Lewis Hamilton admitted it was an emotional moment when his McLaren career came to a premature conclusion in the Brazilian Grand Prix.
Hamilton was battling Nico Hulkenberg for the lead of the race when the pair collided heading into turn one, with the damage sustained putting the Briton into retirement on his final appearance for the team prior to moving to Mercedes.
The retirement also meant McLaren were unable to beat Ferrari to second in the constructors' championship and Hamilton admitted that it hadn't been the way he had wanted his time with the team to come to an end.
“It's a shame we weren't able to seal second position in the constuctors' world championship together, but we did our best,” he said. “Congratulations to Sebastian, too – his team kept it together and, under a lot of pressure, they pulled through today.
“Now that the 2012 season is done and dusted, I feel a bit numb. It's been a day of mixed emotions. I'm sad that I didn't finish the race, but I'm excited about the future. I'll miss my friends and Vodafone McLaren Mercedes, but I'm optimistic about what lies ahead for me. I feel comfortable going into this winter because I feel I did a good job this year. I gave 2012 everything I had. I couldn't have done anything more.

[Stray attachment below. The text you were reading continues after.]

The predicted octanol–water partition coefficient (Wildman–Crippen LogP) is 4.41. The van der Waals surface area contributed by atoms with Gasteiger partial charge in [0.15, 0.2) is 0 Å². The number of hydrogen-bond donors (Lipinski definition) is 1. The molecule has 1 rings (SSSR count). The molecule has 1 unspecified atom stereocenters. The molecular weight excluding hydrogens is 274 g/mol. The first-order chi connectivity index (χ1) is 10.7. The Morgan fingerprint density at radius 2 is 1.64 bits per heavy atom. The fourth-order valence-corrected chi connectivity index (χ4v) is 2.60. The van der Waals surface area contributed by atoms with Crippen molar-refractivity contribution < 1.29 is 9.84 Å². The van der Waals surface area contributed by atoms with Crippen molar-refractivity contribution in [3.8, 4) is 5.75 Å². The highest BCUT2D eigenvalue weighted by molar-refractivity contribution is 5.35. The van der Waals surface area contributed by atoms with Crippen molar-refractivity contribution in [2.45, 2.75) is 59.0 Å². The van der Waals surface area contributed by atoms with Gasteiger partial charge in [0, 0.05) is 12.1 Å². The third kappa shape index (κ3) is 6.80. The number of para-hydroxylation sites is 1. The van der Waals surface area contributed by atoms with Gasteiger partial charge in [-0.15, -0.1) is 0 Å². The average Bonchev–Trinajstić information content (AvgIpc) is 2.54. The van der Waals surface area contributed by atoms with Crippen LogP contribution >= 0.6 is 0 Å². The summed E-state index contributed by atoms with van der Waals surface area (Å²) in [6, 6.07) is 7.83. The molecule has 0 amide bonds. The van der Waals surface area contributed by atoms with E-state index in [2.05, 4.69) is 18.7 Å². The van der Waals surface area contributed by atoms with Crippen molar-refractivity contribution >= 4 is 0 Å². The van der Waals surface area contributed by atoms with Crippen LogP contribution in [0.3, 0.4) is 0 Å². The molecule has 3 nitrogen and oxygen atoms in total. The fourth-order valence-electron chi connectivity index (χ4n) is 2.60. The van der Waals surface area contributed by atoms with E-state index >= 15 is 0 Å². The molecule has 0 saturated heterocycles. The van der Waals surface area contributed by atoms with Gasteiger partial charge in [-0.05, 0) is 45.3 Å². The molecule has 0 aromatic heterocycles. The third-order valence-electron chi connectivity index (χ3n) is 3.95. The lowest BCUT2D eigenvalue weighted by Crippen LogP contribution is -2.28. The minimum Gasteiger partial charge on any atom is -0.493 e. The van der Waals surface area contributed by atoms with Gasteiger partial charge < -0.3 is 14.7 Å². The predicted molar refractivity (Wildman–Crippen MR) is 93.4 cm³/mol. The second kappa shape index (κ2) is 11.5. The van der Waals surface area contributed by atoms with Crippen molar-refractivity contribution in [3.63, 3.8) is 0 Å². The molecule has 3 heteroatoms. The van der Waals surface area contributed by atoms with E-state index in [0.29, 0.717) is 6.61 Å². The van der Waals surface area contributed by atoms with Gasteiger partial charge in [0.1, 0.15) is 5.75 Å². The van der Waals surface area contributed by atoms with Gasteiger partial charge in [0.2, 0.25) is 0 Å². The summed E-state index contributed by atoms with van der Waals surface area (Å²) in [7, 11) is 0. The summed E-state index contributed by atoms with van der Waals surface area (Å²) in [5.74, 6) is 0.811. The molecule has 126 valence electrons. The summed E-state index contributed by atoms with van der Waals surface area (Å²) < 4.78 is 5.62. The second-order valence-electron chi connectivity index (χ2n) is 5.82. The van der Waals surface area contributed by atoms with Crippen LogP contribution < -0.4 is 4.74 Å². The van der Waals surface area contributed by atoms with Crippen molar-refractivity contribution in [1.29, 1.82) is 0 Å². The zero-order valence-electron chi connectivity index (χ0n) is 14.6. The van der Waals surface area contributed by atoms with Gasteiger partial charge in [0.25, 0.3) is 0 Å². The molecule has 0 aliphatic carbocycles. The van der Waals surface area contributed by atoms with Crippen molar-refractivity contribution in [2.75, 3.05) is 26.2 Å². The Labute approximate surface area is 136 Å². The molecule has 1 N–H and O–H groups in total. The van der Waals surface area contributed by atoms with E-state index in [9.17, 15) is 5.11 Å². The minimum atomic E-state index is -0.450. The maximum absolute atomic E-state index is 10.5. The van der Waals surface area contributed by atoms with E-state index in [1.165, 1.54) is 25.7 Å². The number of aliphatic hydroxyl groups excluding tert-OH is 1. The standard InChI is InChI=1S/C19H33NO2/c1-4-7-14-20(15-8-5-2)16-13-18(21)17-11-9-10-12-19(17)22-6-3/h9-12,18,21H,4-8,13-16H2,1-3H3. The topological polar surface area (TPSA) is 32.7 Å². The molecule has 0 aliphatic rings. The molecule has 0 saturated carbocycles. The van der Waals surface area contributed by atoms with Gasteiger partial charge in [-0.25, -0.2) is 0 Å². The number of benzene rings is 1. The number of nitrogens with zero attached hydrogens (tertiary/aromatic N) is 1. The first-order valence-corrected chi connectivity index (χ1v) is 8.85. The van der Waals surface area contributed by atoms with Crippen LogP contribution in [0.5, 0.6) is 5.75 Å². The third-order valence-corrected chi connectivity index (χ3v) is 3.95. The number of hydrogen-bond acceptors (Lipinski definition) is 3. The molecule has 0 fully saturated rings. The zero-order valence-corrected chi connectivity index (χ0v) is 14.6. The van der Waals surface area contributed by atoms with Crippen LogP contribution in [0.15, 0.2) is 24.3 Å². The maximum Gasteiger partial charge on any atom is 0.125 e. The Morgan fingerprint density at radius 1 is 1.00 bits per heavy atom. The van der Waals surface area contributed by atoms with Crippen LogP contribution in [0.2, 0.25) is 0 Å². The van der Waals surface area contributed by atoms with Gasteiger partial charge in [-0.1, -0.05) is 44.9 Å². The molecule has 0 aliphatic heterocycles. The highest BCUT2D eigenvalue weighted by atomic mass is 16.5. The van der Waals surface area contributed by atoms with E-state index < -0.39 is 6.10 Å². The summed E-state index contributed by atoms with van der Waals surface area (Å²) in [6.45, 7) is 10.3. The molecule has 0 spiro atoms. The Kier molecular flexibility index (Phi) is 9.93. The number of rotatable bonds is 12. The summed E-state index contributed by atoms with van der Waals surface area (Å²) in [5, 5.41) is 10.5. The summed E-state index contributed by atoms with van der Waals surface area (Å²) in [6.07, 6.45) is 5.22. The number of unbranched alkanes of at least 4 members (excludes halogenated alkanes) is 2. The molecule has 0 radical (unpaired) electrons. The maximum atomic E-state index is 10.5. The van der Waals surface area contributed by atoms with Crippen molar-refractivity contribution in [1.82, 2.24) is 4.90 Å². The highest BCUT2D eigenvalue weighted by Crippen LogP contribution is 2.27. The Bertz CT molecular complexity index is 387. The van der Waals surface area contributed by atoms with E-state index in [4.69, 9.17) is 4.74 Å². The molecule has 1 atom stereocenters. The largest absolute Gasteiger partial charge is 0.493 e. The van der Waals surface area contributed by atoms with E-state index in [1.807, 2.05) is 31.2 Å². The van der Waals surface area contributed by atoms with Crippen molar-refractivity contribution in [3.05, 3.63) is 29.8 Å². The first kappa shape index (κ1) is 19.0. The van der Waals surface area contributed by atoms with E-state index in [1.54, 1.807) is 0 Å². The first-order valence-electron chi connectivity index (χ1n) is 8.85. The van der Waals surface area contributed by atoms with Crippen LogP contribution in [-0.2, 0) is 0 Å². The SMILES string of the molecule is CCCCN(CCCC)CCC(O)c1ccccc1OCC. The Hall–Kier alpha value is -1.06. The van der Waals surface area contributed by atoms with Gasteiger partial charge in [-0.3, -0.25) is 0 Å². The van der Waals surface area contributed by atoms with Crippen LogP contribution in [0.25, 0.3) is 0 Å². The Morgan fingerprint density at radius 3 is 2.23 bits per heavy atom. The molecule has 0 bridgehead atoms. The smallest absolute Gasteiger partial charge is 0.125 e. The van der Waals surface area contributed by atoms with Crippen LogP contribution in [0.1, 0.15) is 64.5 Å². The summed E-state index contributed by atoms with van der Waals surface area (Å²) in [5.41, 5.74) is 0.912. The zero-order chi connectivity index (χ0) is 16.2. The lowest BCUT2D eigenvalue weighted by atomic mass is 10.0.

“It's been a brilliant experience to be a part of the Vodafone McLaren Mercedes team over the past six years. I want to thank everyone and sincerely wish everyone the very best for the future. They've been fantastic, so supportive, and they continue to do an amazing job.”
In the immediate aftermath of the race, Hamilton had said he was disappointed not to have had an apology from Hulkenberg for the incident [See separate story HERE
], although the German did later speak to the Briton to clear the air over what had happened.
“I don't remember too much about the accident with Nico,” Hamilton insisted, “but he came to see me after the race, which was nice.”
Hamilton's retirement also prevented McLaren from possibly earning its first 1-2 finish since Canada 2010 but team boss Martin Whitmarsh said the 2008 title winner could leave with his head held high given his record since joining the grid in 2007.
“Lewis was driving well when a coming-together with Nico cruelly ended his race,” he said. “The points we thereby lost were what prevented us from overhauling Ferrari's constructors' world championship points total today.
“It would have been fantastic if we could have scored the one-two finish that was clearly within our reach but for that collision, not least for Lewis, whose superb record for Vodafone McLaren Mercedes warrants setting out here: 110 grands prix, 21 wins, 49 podium places, 26 pole positions, 12 fastest laps and 913 world championship points. On behalf of everyone at Vodafone McLaren Mercedes, we wish him well.”